Katelyn Mann

Time for a “Fika” Break

Katelyn Mann, an undergraduate student at Green Mountain College (Vermont) and Youth Ag-Summit alumna, recently spent a week at the EAT Stockholm Food Forum discussing the future of nourishing a growing population. Finding a solution to the challenges our global food system faces requires working with a diverse group of stakeholders across boundaries – both geophysical and ideological. And since coming back from Sweden, Katelyn has become a big fan of the concept of “Fika” to help break down those barriers…
Katelyn and the other delegates stressed the importance of cross-industry collaborations to feed a hungry planet.
Katelyn and the other delegates stressed the importance of cross-industry collaborations to feed a hungry planet.
Katelyn and the other delegates stressed the importance of cross-industry collaborations to feed a hungry planet.

In Sweden, I quickly discovered a concept I thoroughly enjoy - that of the “Fika”, a break for coffee and probably a delicious accompaniment such as the wonderfully salty dark chocolate cookies provided at the EAT Forum. “Fika” functions both as a verb and as a noun, and one of the most important aspects of “Fika” is slowing down. I found this greatly needed throughout the jampacked weekend of the EAT Forum, as a way to reflect on the inspiring presentations and empowering connections, while remembering what it really all comes down to – the need to nourish ourselves. And that is what brings us all together: the need to feed ourselves, and everyone on this planet, in a socially just and environmentally regenerative way. We are far from meeting that requirement, which is why we gather great minds from all backgrounds at interactive conferences like EAT to collaboratively brainstorm how to get there.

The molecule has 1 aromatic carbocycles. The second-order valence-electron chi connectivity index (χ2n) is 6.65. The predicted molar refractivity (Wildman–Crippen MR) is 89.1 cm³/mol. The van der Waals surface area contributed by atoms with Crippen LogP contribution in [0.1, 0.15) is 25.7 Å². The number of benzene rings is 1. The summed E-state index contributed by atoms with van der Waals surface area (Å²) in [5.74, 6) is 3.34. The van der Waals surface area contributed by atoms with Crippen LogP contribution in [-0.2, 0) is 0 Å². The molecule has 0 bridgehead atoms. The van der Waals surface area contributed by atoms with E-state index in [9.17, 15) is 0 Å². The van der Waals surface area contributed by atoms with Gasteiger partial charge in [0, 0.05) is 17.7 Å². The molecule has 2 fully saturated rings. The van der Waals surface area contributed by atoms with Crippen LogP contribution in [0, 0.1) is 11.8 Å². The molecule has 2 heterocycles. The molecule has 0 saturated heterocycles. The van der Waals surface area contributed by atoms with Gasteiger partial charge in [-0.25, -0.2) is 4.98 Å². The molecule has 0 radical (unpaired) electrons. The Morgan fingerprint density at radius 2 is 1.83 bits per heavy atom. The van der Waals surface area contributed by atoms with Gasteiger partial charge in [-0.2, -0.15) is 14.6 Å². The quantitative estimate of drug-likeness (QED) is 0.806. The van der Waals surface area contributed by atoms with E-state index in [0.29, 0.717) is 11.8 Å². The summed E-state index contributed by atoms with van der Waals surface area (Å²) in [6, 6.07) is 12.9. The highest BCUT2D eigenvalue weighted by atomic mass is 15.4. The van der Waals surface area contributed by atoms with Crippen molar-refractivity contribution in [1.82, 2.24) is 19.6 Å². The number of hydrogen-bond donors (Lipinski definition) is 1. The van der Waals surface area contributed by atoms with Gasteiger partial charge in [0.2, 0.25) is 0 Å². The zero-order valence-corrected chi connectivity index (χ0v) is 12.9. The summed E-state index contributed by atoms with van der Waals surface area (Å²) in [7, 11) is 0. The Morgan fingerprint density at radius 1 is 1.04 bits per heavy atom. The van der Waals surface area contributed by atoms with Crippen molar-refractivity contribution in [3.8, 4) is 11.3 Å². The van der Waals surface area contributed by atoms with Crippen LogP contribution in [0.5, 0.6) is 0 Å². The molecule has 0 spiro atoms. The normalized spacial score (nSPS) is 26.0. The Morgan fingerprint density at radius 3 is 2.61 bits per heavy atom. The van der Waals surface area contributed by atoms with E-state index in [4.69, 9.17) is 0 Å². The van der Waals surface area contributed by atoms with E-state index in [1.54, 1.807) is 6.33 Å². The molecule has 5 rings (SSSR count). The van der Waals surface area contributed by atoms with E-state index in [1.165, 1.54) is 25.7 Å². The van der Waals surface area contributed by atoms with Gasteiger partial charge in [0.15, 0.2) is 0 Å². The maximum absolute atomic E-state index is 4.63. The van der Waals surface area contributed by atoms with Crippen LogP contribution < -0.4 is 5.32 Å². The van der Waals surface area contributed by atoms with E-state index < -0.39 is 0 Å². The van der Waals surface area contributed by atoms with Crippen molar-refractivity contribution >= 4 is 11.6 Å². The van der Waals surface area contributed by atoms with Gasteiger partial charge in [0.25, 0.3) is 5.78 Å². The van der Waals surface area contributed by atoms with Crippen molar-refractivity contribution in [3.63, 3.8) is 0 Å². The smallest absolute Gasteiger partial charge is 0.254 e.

The EAT Stockholm Food Forum was a unique opportunity to work across boundaries (of background, ideology, opinions, etc.) and create collaborations, which is what I believe to be necessary to the future of nourishing humanity. We have no time to lose sticking to our academic, professional or bureaucratic silos to solve ever-expanding issues such as quickly depleting fish stocks and ever-mounting food waste. We need more agribusiness representatives and agroecology students talking to each other. We need more development specialists and smallholder producers discussing what strategies really work. We need youth at the table to present our ideas for the future. And the EAT Forum gave me a glimpse of the great things we could accomplish if we gather together and make these things a reality.

Katelyn Mann
Katelyn Mann

Katelyn Mann

My hope for this collaborative future shined brightest as I approached a young woman from Zimbabwe who asked a question of the panel of young leaders in agriculture I was participating in, moderated by Adrian Percy, after the panel ended. I discovered she is a member of the junior parliament in Zimbabwe, a group of youth organized in the same manner as the country's parliament that work as representatives from their communities to the national government, making sure local needs and youth interests are portrayed in national policy. This is a step toward a truly participatory system. To make real change and save the future of humanity, we must hear the voices of all. We must democratize the decision-making processes and democratize information. The EAT Forum presented an opportunity for this, by placing youth on the agenda.

So, let's carry this lesson on with a collaborative “Fika” break. Let's bring what took place at the EAT Forum to our homes, workplaces, schools and communities, breaking down barriers of difference and sharing a cup of coffee or tea, and solutions-focused discussions, with others. I am sad to leave the land of cinnamon buns, but excited to bring the ”Fika” brainstorming home.

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